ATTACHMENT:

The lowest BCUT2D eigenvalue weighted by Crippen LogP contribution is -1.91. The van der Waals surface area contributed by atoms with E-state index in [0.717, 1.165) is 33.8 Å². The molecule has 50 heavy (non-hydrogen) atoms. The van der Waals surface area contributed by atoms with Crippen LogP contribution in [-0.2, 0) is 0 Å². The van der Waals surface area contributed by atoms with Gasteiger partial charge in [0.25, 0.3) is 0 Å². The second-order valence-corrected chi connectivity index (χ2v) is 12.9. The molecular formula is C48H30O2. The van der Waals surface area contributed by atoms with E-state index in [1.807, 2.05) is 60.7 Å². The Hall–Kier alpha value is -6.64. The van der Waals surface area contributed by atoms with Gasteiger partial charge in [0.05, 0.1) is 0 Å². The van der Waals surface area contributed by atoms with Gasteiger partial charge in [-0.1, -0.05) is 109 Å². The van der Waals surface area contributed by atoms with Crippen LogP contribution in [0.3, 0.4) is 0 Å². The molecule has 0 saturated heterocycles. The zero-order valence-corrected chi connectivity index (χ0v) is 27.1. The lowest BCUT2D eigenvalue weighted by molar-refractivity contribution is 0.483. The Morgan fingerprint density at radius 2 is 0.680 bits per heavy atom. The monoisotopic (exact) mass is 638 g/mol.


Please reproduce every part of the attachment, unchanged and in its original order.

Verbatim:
The lowest BCUT2D eigenvalue weighted by Crippen LogP contribution is -1.91. The van der Waals surface area contributed by atoms with E-state index in [0.717, 1.165) is 33.8 Å². The molecule has 50 heavy (non-hydrogen) atoms. The van der Waals surface area contributed by atoms with Crippen LogP contribution in [-0.2, 0) is 0 Å². The van der Waals surface area contributed by atoms with Gasteiger partial charge in [0.25, 0.3) is 0 Å². The second-order valence-corrected chi connectivity index (χ2v) is 12.9. The molecular formula is C48H30O2. The van der Waals surface area contributed by atoms with E-state index in [1.807, 2.05) is 60.7 Å². The Hall–Kier alpha value is -6.64. The van der Waals surface area contributed by atoms with Gasteiger partial charge in [0.05, 0.1) is 0 Å². The van der Waals surface area contributed by atoms with Gasteiger partial charge in [-0.1, -0.05) is 109 Å². The van der Waals surface area contributed by atoms with Crippen LogP contribution in [0.3, 0.4) is 0 Å². The molecule has 0 saturated heterocycles. The zero-order valence-corrected chi connectivity index (χ0v) is 27.1. The lowest BCUT2D eigenvalue weighted by molar-refractivity contribution is 0.483. The Morgan fingerprint density at radius 2 is 0.680 bits per heavy atom. The monoisotopic (exact) mass is 638 g/mol.